MaudeMaude Bauschard, outside her local food market in St. Louis. Maude Bauschard sells local and sustainably produced groceries and runs a weekly community-supported agriculture (CSA) box from a small store she calls Maude’s Market.

This wouldn’t sound like much if she were living in a city on one of the coasts, but Bauschard lives in St. Louis, Mo., or what she calls “the heart of Monsanto country.” Literally: The city is home to the world headquarters of Monsanto, one of the world’s leading producers of both herbicide and genetically engineered (GE) seeds.

“So any sort of action — even just using organic feed — anything along those lines,” she says, can feel subversive. Especially lately, as Bauschard says the company has been running a campaign to promote their prominent role in the city.

“It’s called STL Grown. They’re advertising that they support change projects and the city itself, and agriculture in the area; and it’s true. They put money into the botanical garden, public art, etc. and they employ a lot of St. Louisans,” she says.

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When Bauschard was laid off from a progressive nonprofit in Washington, D.C. a few years ago, it was no accident that she chose to return to the city where she was raised — even if it meant the work she wanted to do would be going against the grain. 

She set up shop (literally) by opening her store around a year ago in a diverse, mainly working-class part of St. Louis called Dutchtown. She describes the area as a food desert, because while there are plenty of corner stores, the nearest full-service grocery store is over mile away. I wanted to “connect the struggling rural economy with the struggling urban economy,” she says. And she had another motive. 

her marketBauschard’s grandparents live on a farm an hour outside the city, but they no longer grow food on the property. Her five-year plan involves familiarizing herself with the local market so that she’ll know exactly what to plant when it’s time to start farming there again (currently the land is rented out for a combination of grazing land for cattle and hay production; Maude and her grandparents want to see it farmed by the family again). “Before I invest in creating an organic apple orchard, for instance,” she says, “I’d like to make sure there’s enough demand in the area for organic apples.”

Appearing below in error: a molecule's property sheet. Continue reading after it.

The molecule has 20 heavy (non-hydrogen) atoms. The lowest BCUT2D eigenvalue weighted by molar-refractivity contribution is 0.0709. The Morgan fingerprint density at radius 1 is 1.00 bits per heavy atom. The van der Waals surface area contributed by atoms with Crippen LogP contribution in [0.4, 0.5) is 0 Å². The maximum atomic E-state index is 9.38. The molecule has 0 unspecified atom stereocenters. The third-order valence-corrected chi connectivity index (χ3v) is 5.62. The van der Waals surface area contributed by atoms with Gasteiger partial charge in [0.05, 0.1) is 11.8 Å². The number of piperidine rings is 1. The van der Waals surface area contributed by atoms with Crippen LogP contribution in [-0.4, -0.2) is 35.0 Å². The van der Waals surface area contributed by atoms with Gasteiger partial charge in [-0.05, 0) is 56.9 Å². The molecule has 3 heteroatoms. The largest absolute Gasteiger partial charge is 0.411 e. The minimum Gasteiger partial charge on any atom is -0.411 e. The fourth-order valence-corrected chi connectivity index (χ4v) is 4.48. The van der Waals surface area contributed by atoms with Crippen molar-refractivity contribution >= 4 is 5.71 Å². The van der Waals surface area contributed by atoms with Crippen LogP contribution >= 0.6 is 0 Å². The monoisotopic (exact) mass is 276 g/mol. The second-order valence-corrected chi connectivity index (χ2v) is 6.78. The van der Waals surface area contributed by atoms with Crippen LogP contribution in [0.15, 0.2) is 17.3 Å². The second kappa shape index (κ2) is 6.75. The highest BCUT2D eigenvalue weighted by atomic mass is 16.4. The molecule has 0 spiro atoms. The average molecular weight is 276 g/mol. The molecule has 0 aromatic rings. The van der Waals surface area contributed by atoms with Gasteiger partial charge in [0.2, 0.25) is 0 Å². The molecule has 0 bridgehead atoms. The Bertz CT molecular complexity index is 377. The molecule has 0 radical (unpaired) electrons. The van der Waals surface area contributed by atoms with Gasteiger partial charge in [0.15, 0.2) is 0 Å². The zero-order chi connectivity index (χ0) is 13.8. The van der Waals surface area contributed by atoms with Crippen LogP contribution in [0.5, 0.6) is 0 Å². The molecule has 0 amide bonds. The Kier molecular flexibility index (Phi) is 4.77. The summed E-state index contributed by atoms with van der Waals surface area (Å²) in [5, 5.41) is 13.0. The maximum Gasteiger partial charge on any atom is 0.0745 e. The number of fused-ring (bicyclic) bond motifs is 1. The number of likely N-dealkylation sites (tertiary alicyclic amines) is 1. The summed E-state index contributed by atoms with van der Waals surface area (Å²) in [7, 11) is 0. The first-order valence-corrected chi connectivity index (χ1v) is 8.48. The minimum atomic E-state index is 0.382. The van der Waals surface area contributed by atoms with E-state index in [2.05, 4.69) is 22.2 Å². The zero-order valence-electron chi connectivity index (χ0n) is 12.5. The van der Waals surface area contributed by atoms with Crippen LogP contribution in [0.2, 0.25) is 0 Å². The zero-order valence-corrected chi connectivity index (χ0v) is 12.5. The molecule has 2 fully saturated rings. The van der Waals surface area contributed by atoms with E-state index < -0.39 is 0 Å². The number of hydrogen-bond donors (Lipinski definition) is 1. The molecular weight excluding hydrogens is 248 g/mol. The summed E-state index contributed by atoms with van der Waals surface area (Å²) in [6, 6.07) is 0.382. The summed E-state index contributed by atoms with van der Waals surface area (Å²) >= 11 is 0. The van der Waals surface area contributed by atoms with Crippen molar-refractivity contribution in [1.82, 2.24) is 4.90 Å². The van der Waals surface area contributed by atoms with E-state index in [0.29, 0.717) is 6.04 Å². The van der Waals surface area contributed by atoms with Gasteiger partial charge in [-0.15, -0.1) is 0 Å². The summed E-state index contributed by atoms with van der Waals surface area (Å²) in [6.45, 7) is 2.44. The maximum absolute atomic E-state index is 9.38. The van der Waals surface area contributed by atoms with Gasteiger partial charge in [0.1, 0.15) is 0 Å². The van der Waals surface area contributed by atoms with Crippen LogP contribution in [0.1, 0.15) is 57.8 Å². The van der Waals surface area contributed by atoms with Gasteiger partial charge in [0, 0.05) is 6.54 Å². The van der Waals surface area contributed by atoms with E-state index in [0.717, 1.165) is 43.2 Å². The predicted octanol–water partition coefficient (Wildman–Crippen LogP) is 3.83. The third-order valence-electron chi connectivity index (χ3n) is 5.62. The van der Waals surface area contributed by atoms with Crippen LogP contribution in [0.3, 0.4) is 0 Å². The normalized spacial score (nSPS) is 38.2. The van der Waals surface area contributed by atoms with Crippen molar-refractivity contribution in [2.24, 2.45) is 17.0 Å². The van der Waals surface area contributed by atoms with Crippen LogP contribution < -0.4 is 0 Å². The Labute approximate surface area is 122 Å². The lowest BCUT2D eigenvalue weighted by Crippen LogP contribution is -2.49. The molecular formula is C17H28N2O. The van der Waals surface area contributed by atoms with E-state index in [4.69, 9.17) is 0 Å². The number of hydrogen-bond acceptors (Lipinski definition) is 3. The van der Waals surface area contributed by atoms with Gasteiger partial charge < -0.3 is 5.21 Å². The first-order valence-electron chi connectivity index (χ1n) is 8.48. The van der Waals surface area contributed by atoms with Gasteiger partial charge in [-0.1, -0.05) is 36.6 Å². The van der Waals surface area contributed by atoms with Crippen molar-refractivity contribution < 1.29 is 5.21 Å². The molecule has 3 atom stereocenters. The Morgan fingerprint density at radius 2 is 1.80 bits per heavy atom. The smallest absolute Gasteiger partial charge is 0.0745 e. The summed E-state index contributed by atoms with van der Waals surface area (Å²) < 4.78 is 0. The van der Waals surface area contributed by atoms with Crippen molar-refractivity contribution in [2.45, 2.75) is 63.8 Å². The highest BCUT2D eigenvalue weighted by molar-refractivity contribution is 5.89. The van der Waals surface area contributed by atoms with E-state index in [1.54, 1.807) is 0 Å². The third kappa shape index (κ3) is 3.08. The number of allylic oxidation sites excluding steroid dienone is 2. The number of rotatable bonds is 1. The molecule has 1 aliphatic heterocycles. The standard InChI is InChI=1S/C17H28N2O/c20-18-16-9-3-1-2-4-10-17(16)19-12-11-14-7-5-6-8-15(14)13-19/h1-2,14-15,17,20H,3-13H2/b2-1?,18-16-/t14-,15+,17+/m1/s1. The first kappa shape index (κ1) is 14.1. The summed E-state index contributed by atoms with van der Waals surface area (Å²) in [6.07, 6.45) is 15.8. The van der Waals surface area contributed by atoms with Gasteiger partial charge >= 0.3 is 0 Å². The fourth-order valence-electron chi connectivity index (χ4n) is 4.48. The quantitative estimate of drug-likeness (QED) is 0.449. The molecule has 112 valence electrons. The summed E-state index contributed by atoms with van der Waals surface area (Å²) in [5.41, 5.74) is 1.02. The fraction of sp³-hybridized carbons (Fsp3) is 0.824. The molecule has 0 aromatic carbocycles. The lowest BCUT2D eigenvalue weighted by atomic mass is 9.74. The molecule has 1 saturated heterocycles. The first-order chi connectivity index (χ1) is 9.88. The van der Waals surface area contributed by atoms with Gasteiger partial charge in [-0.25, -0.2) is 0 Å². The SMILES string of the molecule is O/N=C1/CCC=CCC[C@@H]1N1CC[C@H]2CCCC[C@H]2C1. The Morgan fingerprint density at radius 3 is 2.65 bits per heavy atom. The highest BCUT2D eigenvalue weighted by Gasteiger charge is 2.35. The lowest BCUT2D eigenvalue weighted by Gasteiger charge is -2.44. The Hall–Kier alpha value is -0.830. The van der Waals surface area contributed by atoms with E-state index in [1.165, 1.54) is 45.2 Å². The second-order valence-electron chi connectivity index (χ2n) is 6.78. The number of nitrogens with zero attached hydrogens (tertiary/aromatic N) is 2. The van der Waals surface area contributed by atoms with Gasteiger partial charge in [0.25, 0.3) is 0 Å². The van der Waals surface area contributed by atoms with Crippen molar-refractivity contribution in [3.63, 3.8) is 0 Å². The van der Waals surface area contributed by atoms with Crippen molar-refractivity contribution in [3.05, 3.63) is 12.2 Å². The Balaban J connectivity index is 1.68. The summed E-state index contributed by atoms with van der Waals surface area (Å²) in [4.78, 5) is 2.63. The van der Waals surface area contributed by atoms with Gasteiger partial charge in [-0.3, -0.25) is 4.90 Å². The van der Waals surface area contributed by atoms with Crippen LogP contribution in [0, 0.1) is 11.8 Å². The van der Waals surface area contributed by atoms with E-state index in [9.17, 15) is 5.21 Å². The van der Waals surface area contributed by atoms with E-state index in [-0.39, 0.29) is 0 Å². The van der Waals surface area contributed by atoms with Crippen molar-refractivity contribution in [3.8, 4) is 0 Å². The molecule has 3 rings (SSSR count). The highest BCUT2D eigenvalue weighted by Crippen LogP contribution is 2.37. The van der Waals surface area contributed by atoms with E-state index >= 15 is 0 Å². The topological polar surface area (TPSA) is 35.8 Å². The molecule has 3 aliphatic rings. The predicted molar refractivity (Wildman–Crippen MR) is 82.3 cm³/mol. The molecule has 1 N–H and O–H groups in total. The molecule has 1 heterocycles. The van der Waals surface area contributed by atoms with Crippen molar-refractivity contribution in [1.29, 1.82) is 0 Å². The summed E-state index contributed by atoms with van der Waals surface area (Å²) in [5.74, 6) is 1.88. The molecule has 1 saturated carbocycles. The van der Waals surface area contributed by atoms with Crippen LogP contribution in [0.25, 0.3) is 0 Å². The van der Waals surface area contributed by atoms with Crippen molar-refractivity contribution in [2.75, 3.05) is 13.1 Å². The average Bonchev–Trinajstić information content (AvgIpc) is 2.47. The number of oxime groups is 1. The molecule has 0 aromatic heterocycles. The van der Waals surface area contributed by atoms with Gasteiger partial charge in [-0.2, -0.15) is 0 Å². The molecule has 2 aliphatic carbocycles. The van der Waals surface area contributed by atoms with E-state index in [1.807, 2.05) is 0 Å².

Bauschard herself grew up in the St. Louis suburbs, so it wasn’t particularly visible to her when the nearby Chesterfield Valley went from being a fertile track of land along the Missouri river and “the place where all the truck farming took place” to one of the county’s fastest growing suburban communities in the last few decades. But, “that development has been absolutely enormous,” she says. “Especially for my grandfather — who was born in a house on the [family farm]. For him it has been a dramatic change.”

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On the bright side, Bauschard says she has also seen the sustainable food community grow in the short time she’s been back in town. “Slow Food St. Louis is very active; there’s a group starting a Slow Money chapter, and there’s interest in funding healthy food projects from various foundations in the area,” she adds.

And while she supports quite a few local, organic, and small-scale farmers through her store and CSA, she is well aware that the majority of the farming that remains is likely making the folks who run Monsanto very happy. “I buy from Yellow Dog Farm because they use organic and sustainable growing practices. But at the same time there’s a large CAFO pork producer right there in the same county.”

Has Maude’s Market been a success? For a core audience, yes: 50 people receive her CSA and Bauschard has a waiting list she’d like to accommodate. But for many in the neighborhood, who haven’t been familiarized with the value of local food, it’s still a stretch. So she sees education and outreach as a big part of her job. And she will regularly make recommendations and explain how to cook the foods she has in the store. Recently, she recalls selling a woman a new product (a local lentil mix) at cost because she wanted her to feel comfortable trying new things. And she makes sure to highlight special Midwestern foods like paw paws and pasture raised pork. 

She also tries to balance specialty items with a strong base of familiar, fairly affordable foods like potatoes and carrots. While the fact is that she won’t be able to compete with big box stores, she says, “It’s really not much more expensive, considering what people pay in the corner stores around here. And when they see they can get things like green tomatoes here they get really excited — because they won’t have seen those in a store for like a decade.”

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